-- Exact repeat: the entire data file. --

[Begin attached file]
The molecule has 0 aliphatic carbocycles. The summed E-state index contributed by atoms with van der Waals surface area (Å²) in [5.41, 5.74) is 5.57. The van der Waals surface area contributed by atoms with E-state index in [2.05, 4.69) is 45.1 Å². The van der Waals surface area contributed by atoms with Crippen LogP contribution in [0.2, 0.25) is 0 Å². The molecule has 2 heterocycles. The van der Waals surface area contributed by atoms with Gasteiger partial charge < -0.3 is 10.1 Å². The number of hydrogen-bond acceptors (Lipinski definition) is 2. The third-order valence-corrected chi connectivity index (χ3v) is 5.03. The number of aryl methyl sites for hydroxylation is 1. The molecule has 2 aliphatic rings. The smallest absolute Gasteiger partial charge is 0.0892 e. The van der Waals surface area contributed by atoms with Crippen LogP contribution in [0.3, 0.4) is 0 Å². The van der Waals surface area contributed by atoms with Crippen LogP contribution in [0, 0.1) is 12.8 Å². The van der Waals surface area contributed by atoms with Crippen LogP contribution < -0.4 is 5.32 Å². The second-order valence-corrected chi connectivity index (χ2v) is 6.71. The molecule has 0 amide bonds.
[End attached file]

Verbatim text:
The molecule has 0 aliphatic carbocycles. The summed E-state index contributed by atoms with van der Waals surface area (Å²) in [5.41, 5.74) is 5.57. The van der Waals surface area contributed by atoms with E-state index in [2.05, 4.69) is 45.1 Å². The van der Waals surface area contributed by atoms with Crippen LogP contribution in [0.2, 0.25) is 0 Å². The molecule has 2 heterocycles. The van der Waals surface area contributed by atoms with Gasteiger partial charge < -0.3 is 10.1 Å². The number of hydrogen-bond acceptors (Lipinski definition) is 2. The third-order valence-corrected chi connectivity index (χ3v) is 5.03. The number of aryl methyl sites for hydroxylation is 1. The molecule has 2 aliphatic rings. The smallest absolute Gasteiger partial charge is 0.0892 e. The van der Waals surface area contributed by atoms with Crippen LogP contribution in [0.3, 0.4) is 0 Å². The van der Waals surface area contributed by atoms with Crippen LogP contribution in [0, 0.1) is 12.8 Å². The van der Waals surface area contributed by atoms with Crippen LogP contribution < -0.4 is 5.32 Å². The second-order valence-corrected chi connectivity index (χ2v) is 6.71. The molecule has 0 amide bonds.